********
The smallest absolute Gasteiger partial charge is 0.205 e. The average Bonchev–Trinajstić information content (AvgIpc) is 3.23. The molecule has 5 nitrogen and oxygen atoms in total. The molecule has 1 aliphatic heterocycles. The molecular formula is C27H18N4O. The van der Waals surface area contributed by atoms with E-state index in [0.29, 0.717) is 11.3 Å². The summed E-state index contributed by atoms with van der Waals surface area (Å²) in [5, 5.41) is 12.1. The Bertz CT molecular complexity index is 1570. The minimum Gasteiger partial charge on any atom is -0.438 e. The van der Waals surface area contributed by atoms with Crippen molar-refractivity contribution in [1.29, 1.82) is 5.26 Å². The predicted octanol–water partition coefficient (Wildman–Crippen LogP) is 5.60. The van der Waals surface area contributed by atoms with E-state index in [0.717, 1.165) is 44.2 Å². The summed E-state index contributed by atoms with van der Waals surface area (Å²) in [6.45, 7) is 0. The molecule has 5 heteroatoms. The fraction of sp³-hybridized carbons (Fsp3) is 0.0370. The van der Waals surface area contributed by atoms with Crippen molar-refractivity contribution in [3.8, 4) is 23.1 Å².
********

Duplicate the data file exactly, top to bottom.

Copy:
The smallest absolute Gasteiger partial charge is 0.205 e. The average Bonchev–Trinajstić information content (AvgIpc) is 3.23. The molecule has 5 nitrogen and oxygen atoms in total. The molecule has 1 aliphatic heterocycles. The molecular formula is C27H18N4O. The van der Waals surface area contributed by atoms with E-state index in [0.29, 0.717) is 11.3 Å². The summed E-state index contributed by atoms with van der Waals surface area (Å²) in [5, 5.41) is 12.1. The Bertz CT molecular complexity index is 1570. The minimum Gasteiger partial charge on any atom is -0.438 e. The van der Waals surface area contributed by atoms with Crippen molar-refractivity contribution in [1.29, 1.82) is 5.26 Å². The predicted octanol–water partition coefficient (Wildman–Crippen LogP) is 5.60. The van der Waals surface area contributed by atoms with E-state index in [0.717, 1.165) is 44.2 Å². The summed E-state index contributed by atoms with van der Waals surface area (Å²) in [6.45, 7) is 0. The molecule has 5 heteroatoms. The fraction of sp³-hybridized carbons (Fsp3) is 0.0370. The van der Waals surface area contributed by atoms with Crippen molar-refractivity contribution in [3.8, 4) is 23.1 Å².